Though errors made by policymakers certainly played a part, our military lost in Afghanistan because it no longer knows how to fight and win wars. This wasn’t because our military professionals lack will or effort but because they have forgotten the real purpose for which militaries exist. Nowhere is this truer than in America’s war colleges—the schools our nation established to teach officers how to fight and win wars. The plain fact is that these schools no longer teach warfighting.

In the wake of the Vietnam debacle, American military education has “prepared graduates to avoid armed conflict, not prevail in it.” In 1967, the commandant of the U.S. Army War College wrote that developments since World War II made the old, warfare-focused curriculum “outdated.” As the American military flailed away aimlessly in Vietnam, he argued that “today’s military professional, while first and always a soldier, must also be a diplomat, an economist, a scientist, a historian, and a lawyer.”

This view evolved from the belief that modern conventional and nuclear wars were so devastating that they were no longer worth waging. Political and military leaders sought to make war impossible, and military educators embraced Sun Tzu’s widely misunderstood aphorism, “To subdue the enemy without fighting is the acme of skill.” American military professionals must be diplomats, economists, scientists, historians, and lawyers, the thinking went—not to be better at fighting wars but so that the United States would not have to fight wars at all. Professional military education prepared graduates to avoid armed conflict, not prevail in it.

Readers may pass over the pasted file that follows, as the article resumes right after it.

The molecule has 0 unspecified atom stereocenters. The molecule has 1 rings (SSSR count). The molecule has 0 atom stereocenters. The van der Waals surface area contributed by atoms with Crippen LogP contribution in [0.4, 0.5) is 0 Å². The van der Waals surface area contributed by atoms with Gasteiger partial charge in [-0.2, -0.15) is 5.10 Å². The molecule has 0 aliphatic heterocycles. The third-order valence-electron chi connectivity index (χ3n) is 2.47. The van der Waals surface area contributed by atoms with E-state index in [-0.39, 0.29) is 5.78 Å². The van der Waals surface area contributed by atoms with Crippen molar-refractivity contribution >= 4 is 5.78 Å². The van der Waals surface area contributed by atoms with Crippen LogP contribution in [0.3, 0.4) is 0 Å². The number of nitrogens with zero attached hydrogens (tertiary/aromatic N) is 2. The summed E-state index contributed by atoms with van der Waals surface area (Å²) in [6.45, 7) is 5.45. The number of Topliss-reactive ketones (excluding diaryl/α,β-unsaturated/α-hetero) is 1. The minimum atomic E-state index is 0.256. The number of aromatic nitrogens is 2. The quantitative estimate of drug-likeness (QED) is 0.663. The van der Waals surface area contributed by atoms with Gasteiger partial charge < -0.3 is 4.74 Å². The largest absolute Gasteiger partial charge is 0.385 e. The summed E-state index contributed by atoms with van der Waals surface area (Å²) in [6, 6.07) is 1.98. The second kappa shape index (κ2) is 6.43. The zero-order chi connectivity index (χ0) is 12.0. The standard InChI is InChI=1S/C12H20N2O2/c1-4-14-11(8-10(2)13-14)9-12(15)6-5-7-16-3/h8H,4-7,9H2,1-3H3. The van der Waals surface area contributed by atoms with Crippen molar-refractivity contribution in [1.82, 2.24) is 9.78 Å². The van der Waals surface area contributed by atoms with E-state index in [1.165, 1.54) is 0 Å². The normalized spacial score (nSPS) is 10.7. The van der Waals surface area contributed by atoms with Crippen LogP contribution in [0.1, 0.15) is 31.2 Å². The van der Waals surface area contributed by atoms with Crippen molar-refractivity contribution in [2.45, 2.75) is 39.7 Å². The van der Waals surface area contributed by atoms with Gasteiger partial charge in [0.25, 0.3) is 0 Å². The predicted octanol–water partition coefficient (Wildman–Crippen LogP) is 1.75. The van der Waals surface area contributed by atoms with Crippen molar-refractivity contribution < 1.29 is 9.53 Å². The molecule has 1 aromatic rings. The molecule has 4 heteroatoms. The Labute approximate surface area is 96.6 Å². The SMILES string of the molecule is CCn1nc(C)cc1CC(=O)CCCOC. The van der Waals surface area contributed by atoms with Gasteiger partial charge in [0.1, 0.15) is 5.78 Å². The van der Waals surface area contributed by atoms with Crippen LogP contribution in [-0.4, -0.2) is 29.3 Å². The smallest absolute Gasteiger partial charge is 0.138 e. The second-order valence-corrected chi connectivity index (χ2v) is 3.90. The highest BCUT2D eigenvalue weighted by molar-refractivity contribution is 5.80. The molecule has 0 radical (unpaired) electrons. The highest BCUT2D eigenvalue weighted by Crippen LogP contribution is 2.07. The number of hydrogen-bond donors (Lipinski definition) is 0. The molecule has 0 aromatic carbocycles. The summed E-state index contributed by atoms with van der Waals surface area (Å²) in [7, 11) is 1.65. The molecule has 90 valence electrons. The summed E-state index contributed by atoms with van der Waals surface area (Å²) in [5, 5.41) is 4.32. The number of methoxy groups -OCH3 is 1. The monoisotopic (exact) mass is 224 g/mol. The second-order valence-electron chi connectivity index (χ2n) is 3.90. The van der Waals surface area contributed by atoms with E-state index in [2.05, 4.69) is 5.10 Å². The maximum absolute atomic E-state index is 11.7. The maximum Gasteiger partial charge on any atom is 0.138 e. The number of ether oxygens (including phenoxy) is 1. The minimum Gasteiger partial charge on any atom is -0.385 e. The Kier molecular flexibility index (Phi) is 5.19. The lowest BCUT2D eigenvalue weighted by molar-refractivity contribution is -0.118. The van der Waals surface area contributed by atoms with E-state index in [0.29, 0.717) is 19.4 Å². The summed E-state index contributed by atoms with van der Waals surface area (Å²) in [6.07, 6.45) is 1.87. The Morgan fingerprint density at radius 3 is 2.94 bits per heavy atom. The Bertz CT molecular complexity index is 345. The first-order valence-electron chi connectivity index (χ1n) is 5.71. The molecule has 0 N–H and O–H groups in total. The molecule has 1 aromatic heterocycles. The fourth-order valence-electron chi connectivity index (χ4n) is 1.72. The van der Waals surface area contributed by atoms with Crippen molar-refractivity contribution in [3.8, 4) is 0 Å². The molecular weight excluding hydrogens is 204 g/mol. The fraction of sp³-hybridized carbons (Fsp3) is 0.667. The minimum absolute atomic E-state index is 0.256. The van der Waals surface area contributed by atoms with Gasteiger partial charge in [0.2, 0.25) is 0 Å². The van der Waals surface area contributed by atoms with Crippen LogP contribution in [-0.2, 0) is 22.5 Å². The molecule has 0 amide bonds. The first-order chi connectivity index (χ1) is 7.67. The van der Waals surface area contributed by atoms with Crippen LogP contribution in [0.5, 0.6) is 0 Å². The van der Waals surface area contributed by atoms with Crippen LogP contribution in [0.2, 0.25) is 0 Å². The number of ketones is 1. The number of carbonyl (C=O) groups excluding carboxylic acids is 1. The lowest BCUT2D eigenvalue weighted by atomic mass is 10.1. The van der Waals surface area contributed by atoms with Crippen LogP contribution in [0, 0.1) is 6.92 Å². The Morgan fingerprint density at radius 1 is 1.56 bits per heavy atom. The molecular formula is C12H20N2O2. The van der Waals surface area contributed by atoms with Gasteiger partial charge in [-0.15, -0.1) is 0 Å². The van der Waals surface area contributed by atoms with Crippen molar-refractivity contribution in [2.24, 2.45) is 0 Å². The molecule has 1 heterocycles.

No wonder that graduates of such a system produce weak strategiesthat fail to explain how our armed forces will fight and win through the intelligent application of force. Instead, these strategies rely on “whole of government” approaches: help from politicians and civilian agencies. If such approaches were viable, civilians in authority would already have employed them and wouldn’t have needed the military in the first place.

The system is broken because the theory at its heart—that wars can always be avoided, and that it is the responsibility of professional soldiers to do the avoiding—was wrong. Preparing not to fight wars has neither averted nor won America’s wars.

This alarm, published in a civilian journal, needs to be read in full. And by remembering the Battle of the Bulge  we assert the importance of maintaining our competitive advantage in the emerging ways of war.

These will come, unsought and inexorable.